Tom Hunt was a European Parliamentary candidate for East of England in 2014 and is a local councillor from East Cambridgeshire.
In a week when Labour is quite rightly being pilloried for the paucity of talent on display in its Leadership and London Mayoral selections, the Conservatives can perhaps afford themselves a pat on the back at the serious field of candidates emerging to seek the unenviable task of succeeding Boris as London Mayor.
Zac Goldsmith announced today, and the likes of Stephen Greenhalgh, Andrew Boff and Ivan Massow are people of substance. But the news that London MEP and Leader of the ECR in Brussels, Syed Kamall, is to run offers a new and exciting dimension.
As many readers may remember I wrote a piece in March suggesting that he would be a strong candidate. At the time I had heard rumours that he was considering running but had heard nothing concrete.
I am delighted that this has now changed and it was a pleasure to read last Friday’s Evening Standard.
I don’t want to simply repeat my call to arms, but instead to talk more about the political strategy that I think we ought to follow in London over the next year, and how the candidate we choose to be Mayor will feed into this.
The one thing Labour won’t have seen coming is a grammar school boy from Edmonton whose father came to England in the 1950s to drive a London bus.
Arch-sceptic MEP Dan Hannan once described Kamall “as the last person Labour can have wanted to lead the Conservatives into the Euro-election”. And he’s probably the last person Labour would want to see contest the London Mayoralty either.
Quite simply, much of their class-based, politics of envy narrative simply wouldn’t work.
It will be a challenge though. We are the Party in power and we will have to make a number of tough but necessary decisions over the next year. What is more, even though the General Election was by and large a success story for the Conservative Party, the results in London, particularly the results in seats where our main challenger was the Labour Party, were not so good.
The view that the Conservatives need one strategy for the UK, and a separate strategy for the capital, has some truth to it.
A significant reason why, for much of the past few years, Labour’s lead over the Tories in London polls has stretched to double digits is because two groups of people are represented far more in London than in the rest of the UK: the young, and ethnic minorities.
Unfortunately for the Conservatives in London, they don’t have a track record of voting Tory in vast numbers even when their socio-economic position suggests they might be likely to do so.
Clearly, if the Conservative Party is going to turn around its fortunes in London relative to Labour, it needs to confront its electoral problems with these two groups.
The problem is not going to go away. According to a recent report by Middlesex University, between 2008 and 2011 the percentage of the population of Inner London that is defined as “BME” rose from 45.7 per cent to 61.6 per cent. In outer London it went from 37.3 per cent to 50.8 per cent.
Who knows, four years after the last census, where the figure currently lies?
The report analyses census figures to show that there are ten different communities within that “BME” population of more than 125,000 people each. Understanding that the term “BME” is dramatically over-simplistic is key to meeting the electoral challenge.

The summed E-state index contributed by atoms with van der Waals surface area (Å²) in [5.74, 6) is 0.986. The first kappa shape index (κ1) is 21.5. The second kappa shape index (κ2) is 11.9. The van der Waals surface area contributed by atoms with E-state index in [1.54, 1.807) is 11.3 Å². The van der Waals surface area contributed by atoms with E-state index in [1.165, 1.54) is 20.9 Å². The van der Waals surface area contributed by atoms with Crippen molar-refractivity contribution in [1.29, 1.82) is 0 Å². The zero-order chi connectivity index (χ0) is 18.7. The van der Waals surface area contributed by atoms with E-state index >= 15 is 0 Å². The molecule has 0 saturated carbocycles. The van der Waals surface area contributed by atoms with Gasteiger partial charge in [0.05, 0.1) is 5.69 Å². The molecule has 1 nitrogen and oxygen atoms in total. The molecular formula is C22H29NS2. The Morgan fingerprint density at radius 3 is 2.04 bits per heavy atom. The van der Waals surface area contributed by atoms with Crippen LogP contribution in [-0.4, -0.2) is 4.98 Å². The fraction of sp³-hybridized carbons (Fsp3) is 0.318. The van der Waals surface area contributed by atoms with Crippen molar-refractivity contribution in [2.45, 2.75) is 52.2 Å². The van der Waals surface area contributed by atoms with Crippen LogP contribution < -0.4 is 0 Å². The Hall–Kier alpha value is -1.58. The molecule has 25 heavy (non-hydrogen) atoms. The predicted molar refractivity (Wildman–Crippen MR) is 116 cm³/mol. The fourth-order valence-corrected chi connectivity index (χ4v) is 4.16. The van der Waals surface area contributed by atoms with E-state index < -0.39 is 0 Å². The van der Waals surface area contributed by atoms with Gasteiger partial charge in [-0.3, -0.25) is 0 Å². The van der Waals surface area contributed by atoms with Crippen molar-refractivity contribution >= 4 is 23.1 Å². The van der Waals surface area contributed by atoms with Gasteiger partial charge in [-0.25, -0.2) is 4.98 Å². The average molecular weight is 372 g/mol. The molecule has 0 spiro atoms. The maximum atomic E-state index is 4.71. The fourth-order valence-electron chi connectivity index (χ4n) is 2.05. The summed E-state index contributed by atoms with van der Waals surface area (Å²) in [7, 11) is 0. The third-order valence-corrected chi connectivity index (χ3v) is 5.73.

The party will need to fight this election with a multitude of objectives in mind. One is, of course, winning the Mayoralty.
Another is ensuring we have a candidate who can broaden our support to reverse a trend of decline north of the river, particularly in the east of the city.
Elsewhere, Ealing & Hillingdon (currently held by Labour at GLA level) and Croydon & Sutton (held by the Conservative Steve O’Connell at GLA level) play host to both marginal GLA seats and Parliamentary seats.
As much as anything else, a key feature of this Mayoral campaign needs to be in ensuring that an effective “BME” strategy is at its very heart, both to hold on to the vital GLA members who have done some fantastic work under the leadership of Andrew Boff as well as winning the Mayoral election, and leaving a positive legacy to sow the seeds for a Conservative revival in the capital in 2020.
What’s more, it may also provide an adaptable blue print for other city seats where the party currently struggles.
The strategy we run between now and the Mayoral election next May will be of profound importance to our long-term fortunes in London, and clearly the candidate we choose feeds into, and will on occasion inform, that strategy.
Which voters do we go after? Which issues do we focus on? Where do we focus our campaign resources? These are the questions that London Conservatives ought to be asking themselves when they select their candidate.
The election also needs to be about challenging some of the engrained perceptions Londoners have of the Conservative Party and what we stand for and who we represent.
To do that, we will need to borrow the Rob Halfon and Syed Kamall textbook: championing the issues of the Left but offering solutions from the Right.
The work Syed has done on community-led, non-governmental solutions to poverty is a case in point, and the campaign needs to reflect the fact that although London is liberal in its outlook, it is not ‘big state’.
We must keep this in mind and stand true to the core Conservative belief that “It is not where you come from but where you are going” that matters.
This is a message that will resonate strongly with all Londoners, and will immediately grab the attention of its young and ethnically diverse population.
However, it is no good just saying this over and over again, at election after election, as the same voters shun our Party. We need to really mean it. To do this we need both the right candidate and the right strategy.